Letters written by the ... earl of Chesterfield to his son, publ. by E. Stanhope, Volume 4

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Page 368 - All ceremonies are in themselves very silly things ; but yet, a man of the world should know them. They are the outworks of manners and decency, which would be too often broken in upon, if it were not for that defence, which keeps the enemy at a proper distance.
Page 64 - Church, that would destroy it. The people are poor, consequently discontented : those who have religion, are divided in their notions of it: which is saying, that they hate one another. -The Clergy never do forgive ; much less will they forgive the Parliament: the Parliament never will forgive them.
Page 234 - Bradford estate, which he * *, is as much ; both which, at only five-and-twenty years' purchase, amount to eight hundred thousand pounds ; and all this he has left to his brother General Pulteney, and in his own disposal, though he never loved him. The legacies he has left are trifling, for, in truth, he cared for nobody ; the words give and bequeath were too shocking to him to repeat, and so he left all, in one word, to his brother.
Page 194 - Adolphus, in two quartos; it will contain many new particulars of the life of that real hero, as he has had abundant and authentic materials which have never yet appeared. It will, upon the whole, be a very curious and valuable history ; though, between you and me, I could have wished that he had been more correct and elegant in his style. You will find it dedicated to one of your acquaintance, who was forced to prune the luxuriant praises bestowed upon him, and yet has left enough of all conscience...
Page 272 - Townshend has now the sole management of the House of Commons ; but how long he will be content to be only Lord Chatham's vicegerent there, is a question which I will not pretend to decide. There is one very bad sign for Lord Chatham, in his new dignity ; which is, that all his enemies, without exception, rejoice at it ; and all his friends are stupified and dumbfounded.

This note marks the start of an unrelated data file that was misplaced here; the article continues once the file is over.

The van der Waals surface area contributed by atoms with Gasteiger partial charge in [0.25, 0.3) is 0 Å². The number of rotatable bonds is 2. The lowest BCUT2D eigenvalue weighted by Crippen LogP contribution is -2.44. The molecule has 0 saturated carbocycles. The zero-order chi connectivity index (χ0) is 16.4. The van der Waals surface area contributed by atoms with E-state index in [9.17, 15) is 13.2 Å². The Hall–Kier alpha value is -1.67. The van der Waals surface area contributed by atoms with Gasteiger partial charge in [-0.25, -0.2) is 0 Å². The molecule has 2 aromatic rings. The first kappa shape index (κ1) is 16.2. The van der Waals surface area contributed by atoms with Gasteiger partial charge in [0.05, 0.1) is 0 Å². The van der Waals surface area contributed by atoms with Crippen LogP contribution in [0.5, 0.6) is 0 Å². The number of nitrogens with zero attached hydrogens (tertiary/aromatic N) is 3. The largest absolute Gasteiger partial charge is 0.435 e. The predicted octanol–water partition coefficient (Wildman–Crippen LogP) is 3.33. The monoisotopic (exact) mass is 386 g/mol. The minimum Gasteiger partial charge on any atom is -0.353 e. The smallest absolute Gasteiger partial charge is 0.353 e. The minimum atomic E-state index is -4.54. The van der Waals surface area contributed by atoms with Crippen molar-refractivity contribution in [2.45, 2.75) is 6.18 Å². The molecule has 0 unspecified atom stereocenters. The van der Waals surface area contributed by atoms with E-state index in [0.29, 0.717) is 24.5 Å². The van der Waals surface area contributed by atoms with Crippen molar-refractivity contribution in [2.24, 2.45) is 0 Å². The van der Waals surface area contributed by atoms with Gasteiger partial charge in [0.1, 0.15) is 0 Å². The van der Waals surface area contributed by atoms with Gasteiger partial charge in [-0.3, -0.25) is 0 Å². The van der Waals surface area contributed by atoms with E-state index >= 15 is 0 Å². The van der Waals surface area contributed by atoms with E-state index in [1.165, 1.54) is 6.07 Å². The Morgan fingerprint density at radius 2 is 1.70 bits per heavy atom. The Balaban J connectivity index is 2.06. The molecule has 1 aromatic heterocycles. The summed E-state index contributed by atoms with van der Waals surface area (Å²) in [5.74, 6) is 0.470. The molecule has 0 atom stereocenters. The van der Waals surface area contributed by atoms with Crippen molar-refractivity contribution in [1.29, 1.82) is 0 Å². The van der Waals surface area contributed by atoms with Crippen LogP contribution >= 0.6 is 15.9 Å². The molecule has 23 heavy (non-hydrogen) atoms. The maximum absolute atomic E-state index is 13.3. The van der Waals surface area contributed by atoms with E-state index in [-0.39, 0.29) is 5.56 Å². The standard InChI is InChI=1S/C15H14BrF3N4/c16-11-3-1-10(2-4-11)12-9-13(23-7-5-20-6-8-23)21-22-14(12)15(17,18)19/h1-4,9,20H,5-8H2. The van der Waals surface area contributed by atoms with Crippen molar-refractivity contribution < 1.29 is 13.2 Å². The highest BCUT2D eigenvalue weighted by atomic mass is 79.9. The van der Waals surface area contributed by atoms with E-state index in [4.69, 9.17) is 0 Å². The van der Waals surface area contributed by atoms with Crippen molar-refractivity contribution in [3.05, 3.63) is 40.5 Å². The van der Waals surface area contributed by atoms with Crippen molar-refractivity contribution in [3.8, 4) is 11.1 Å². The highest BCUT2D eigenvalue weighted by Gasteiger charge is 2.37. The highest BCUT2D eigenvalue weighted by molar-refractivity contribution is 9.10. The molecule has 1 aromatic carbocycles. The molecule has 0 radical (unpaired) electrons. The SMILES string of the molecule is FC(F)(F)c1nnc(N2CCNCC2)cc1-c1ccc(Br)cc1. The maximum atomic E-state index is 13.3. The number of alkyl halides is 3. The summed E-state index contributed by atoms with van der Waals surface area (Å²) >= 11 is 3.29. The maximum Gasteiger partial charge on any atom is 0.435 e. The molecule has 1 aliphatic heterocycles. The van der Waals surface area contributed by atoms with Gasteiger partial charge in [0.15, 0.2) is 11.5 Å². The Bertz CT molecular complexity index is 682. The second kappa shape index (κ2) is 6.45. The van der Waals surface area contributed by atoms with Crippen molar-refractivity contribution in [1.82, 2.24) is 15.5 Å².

Page 271 - THE curtain was at last drawn up, the day before yesterday, and discovered the new actors, together with some of the old ones. I do not name them to you, because to-morrow's Gazette will do it full as well as I could. Mr. Pitt, who had carte blanche given him, named every one of them...
Page 330 - A man who tells nothing, or who tells all, will equally have nothing told him. If a fool knows a secret, he tells it because he is a fool ; if a knave knows one, he tells it wherever it is his interest to tell it. But women and young men are very apt to tell what secrets they know, from the vanity of having been trusted. Trust none of these whenever you can help it.
Page 341 - Le peuple entra dans le sanctuaire, il leva le voile qui doit toujours couvrir tout ce que l'on peut dire et tout ce que l'on peut croire du droit des peuples et de celui des rois, qui ne s'accordent jamais si bien ensemble que dans le silence.
Page 63 - Good manners are the settled medium of social, as specie is of commercial life ; returns are equally expected for both ; and people will no more advance their civility to a bear, than their money to a bankrupt.
Page 274 - But this I will be bold to say, that had he (Lord T ) not fastened himself into Mr. Pitt's train, and acquired thereby such an interest in that great man, he might have crept out of life with as little notice as he crept in ; and gone off with no other degree of credit, than that of adding a single unit to the bills of mortality.

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